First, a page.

Brunch served all day at a generally fine new spot with an occasionally overpromising menu and a few lapses in execution
To confirm my suspicions, I asked a very charming server if “Drunch” was an invented word that referred to “drunk brunch.” Through a sudden smile, she answered, “Yes! But you'd be surprised how many people don't get it.” After dining at Drunch Eatery + Bar a few times, I'm not altogether sure I get it, either.
The Italian Village newcomer serves generally OK brunch-oriented food all day and attracts a large and lively crowd on weekends. But, as its wobbly portmanteau of a name suggests, the place sometimes seems to be trying too hard, yet not hard enough.
Occupying a roomy, open and brightly lit space with white concrete blocks, local art and industrial touches, Drunch looks like a trend-conscious, family-friendly tavern. Seating is at a large bar and on barstool-type metal chairs that accompany tall, wooden tables.
Wines, nitro coffee and 17 beers are on tap. If a refreshing craft cocktail is calling, the frothy and recommended Grilled Pineapple ($9) resembles a properly made margarita.
Spicy bloody marys with unusual cumin accents are always available ($8). On weekends, a deluxe version is offered ($12) that's bigger and affords unlimited access to a super-generous station of tidbits and garnishes that includes cheese cubes, sausage sticks, olives, raw and pickled vegetables, pickled eggs and more.
With characteristic nomenclature, the restaurant's one-page menu calls appetizers “drunch'd snacks.” Following a personable server's advice, I tried the popular Avocado Fries ($11) from this section. Presented in a cute little fry basket, these innocuous drinking buddies sided with red pepper mayo derived most of their flavor from a thick, crunchy batter.
Eggs Benedict, that icon of brunch dishes, is here called “Bennie” ($11). Rather than a showcase for eggs, Drunch's version is dominated by ham. While I'm the last person to complain about two gigantic slabs of griddled pig meat, the weighty ham caused the English muffins underneath to effectively wilt. Completing the dish: scant drizzles of tangy hollandaise sauce, overcooked-to-hard poached eggs and home fries nicely flavored with peppers and onions.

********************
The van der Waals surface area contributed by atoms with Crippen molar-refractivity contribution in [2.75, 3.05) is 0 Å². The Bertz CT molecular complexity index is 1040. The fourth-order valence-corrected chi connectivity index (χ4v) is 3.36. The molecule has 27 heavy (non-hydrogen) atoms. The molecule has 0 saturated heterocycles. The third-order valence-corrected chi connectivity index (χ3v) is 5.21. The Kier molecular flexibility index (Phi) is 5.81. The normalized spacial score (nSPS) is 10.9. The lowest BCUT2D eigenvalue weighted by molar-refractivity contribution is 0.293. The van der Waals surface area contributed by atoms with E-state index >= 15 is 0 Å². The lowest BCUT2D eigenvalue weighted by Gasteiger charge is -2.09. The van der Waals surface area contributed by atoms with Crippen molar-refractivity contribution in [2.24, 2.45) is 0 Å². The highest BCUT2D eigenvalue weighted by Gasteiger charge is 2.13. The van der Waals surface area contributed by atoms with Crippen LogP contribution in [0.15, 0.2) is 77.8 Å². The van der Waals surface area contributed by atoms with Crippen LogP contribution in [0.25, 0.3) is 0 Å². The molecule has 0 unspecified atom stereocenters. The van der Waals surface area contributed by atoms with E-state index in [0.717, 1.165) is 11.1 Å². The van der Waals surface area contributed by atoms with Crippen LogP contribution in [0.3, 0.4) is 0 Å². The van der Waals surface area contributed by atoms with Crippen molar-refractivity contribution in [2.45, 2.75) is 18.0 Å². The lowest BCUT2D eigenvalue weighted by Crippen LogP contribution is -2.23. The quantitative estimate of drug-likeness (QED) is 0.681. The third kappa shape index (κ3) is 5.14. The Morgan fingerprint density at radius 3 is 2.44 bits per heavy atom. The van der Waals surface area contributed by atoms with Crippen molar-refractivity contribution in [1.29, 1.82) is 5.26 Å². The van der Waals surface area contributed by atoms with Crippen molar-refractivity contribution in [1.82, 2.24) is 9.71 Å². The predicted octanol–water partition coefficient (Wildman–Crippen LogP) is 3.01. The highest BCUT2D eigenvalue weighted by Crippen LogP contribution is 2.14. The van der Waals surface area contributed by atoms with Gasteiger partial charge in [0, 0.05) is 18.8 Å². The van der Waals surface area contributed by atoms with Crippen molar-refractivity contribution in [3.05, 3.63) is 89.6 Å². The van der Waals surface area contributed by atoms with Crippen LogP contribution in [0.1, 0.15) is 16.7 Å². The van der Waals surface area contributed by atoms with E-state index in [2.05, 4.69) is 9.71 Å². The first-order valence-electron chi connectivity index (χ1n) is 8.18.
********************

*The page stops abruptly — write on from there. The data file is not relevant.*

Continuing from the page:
Another brunch-time classic Drunch tackles is chicken and waffles. Two big, boneless thighs of crackly battered, juicy fried chicken arrived with compatible splashes of Tabasco sauce. These were good, but would've been better had they not been oversalted. And reading “cheddar cheese waffle” on the menu led me to believe that incorporated cheese would enrich the waffle batter, but what I received was a just-cooked, crisp and warm, regular waffle lightly sprinkled with unmelted, shredded cheddar. The dish costs $15.
For a better value, try the satisfying Carnivore Omelet ($11). Served with home fries and toast, the wide and hefty, sunny-yellow egg package comes densely stuffed with diced ham, sausage, crisp bacon and plenty of melted cheddar.
The Drunch Burger ($13), which arrives on a glossy bun, is a big and sturdy handmade patty topped with a fried egg, “local greens” (red leaf lettuce), melted cheese and a shy “smoked tomato aioli.” On the side are an interesting selection of house pickles plus potatoes I could only describe as being somewhere between French fries and home fries.
Although it wasn't particularly eggy and was barely crisp, my order of Banana Bread French Toast still tasted good — in the way that a huge and warm serving of thick, puffy, moist, well-crafted banana bread detailed with chocolate syrup would taste. The menu mentions rosemary, but I didn't pick up any of that distinctive herb. Tab: $11.
As I finished this during a weekday dinnertime visit when the place was nearly empty, a couple entered, looked around, and asked, “Where's that taco place?” in reference to nearby Cosecha Cocina. A kind bartender pointed south.
I sincerely hope likeable-enough Drunch can consistently compete with such high-achieving neighbors. A little fine tuning would help.